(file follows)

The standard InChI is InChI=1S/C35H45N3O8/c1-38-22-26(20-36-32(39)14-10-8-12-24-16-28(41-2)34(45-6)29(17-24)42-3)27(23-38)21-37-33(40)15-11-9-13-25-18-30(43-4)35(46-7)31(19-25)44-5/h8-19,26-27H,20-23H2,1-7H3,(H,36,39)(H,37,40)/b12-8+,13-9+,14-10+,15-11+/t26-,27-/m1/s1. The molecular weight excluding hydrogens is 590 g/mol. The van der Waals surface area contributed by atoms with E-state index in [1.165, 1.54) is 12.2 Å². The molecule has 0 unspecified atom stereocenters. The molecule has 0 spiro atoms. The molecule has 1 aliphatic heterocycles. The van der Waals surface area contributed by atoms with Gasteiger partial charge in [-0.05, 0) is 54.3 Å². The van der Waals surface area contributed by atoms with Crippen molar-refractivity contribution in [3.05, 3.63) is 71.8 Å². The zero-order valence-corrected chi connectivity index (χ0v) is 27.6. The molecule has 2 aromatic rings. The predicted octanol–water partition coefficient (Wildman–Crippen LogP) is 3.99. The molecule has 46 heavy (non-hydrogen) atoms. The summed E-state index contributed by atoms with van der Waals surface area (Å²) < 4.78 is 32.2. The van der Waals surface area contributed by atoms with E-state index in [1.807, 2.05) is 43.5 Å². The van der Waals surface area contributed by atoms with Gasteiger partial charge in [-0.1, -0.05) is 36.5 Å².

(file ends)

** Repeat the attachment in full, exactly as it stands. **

The standard InChI is InChI=1S/C35H45N3O8/c1-38-22-26(20-36-32(39)14-10-8-12-24-16-28(41-2)34(45-6)29(17-24)42-3)27(23-38)21-37-33(40)15-11-9-13-25-18-30(43-4)35(46-7)31(19-25)44-5/h8-19,26-27H,20-23H2,1-7H3,(H,36,39)(H,37,40)/b12-8+,13-9+,14-10+,15-11+/t26-,27-/m1/s1. The molecular weight excluding hydrogens is 590 g/mol. The van der Waals surface area contributed by atoms with E-state index in [1.165, 1.54) is 12.2 Å². The molecule has 0 unspecified atom stereocenters. The molecule has 0 spiro atoms. The molecule has 1 aliphatic heterocycles. The van der Waals surface area contributed by atoms with Gasteiger partial charge in [-0.05, 0) is 54.3 Å². The van der Waals surface area contributed by atoms with Crippen molar-refractivity contribution in [3.05, 3.63) is 71.8 Å². The zero-order valence-corrected chi connectivity index (χ0v) is 27.6. The molecule has 2 aromatic rings. The predicted octanol–water partition coefficient (Wildman–Crippen LogP) is 3.99. The molecule has 46 heavy (non-hydrogen) atoms. The summed E-state index contributed by atoms with van der Waals surface area (Å²) < 4.78 is 32.2. The van der Waals surface area contributed by atoms with E-state index in [1.807, 2.05) is 43.5 Å². The van der Waals surface area contributed by atoms with Gasteiger partial charge in [-0.1, -0.05) is 36.5 Å².